- Tea gown, a frothy, feminine semiformal dress
- Dinner dress, a semiformal dress worn when fashionable people "dressed for dinner" (men in tuxedos or dinner jackets, even at home)
- Coronation gown, formal wear for coronations
- Evening gown or formal, a long dress for formal occasions
- Ball gown, a long dress with a full, sweeping, or trained skirt for dancing
- Kitty Foyle, a dark-colored dress with contrasting (usually white) collar and cuffs (1940s, after a dress worn by Ginger Rogers in the movie of the same name)
- Cocktail dress, a semiformal party dress of the current street length (1950s and sporadically popular since)
- Granny gown, an ankle-length, often ruffled, day dress of printed calico, cut like a Victorian nightgown, popularized by designer Laura Ashley (late 1960s-1970s)
A typical pre-prom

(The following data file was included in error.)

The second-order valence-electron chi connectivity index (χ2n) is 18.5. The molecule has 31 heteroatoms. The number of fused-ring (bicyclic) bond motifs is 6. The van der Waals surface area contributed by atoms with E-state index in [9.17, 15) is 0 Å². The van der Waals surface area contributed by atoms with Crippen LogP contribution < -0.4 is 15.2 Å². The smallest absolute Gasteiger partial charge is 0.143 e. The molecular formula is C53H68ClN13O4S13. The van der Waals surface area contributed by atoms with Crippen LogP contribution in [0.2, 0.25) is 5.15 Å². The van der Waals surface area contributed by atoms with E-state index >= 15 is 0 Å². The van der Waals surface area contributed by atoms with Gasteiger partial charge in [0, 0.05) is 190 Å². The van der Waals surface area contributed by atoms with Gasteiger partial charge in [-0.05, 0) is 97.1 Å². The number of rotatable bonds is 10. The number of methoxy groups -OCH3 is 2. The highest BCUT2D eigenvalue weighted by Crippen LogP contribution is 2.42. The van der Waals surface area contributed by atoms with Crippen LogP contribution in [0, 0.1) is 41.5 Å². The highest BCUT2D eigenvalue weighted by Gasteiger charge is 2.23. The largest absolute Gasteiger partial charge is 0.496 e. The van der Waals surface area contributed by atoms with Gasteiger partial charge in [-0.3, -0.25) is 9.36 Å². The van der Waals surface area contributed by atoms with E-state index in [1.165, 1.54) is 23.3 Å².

gathering, with girls in dresses, and boys in tuxedos. Tent dress is a Dress that hangs lose from shoulder to below the hips and does not have a waistline. A little black dress is an evening or Cocktail dress, cut simply and often with a short skirt originally made popular in the 1920s by the fashion designer Coco A tea gown or tea-gown is a woman's at-home Dress of the late 19th to mid-20th centuries characterized by unstructured lines light fabrics and frothy or feminine Mess dress is the Military term for the formal Evening dress worn in the Mess or at other formal occasions An evening gown is a long flowing lady's Dress usually worn to a formal affair A ball gown is the most formal female attire for social occasions A Kitty Foyle is a dress style of the 1940s characterized by a dark fabric and contrasting (usually white collar and Cuffs it is named after a dress worn A cocktail dress or cocktail gown is a Woman 's Dress worn at cocktail parties, and semi-formal occasions A nightgown (also called a nightdress) is a loosely hanging item of Nightwear nowadays mostly for women. Laura Ashley CBE, ( 7 September 1925 – 17 September 1985) was a Welsh designer A tunic is any of several types of Clothing for the body with or without Sleeves and of various lengths reaching from the hips to the ankles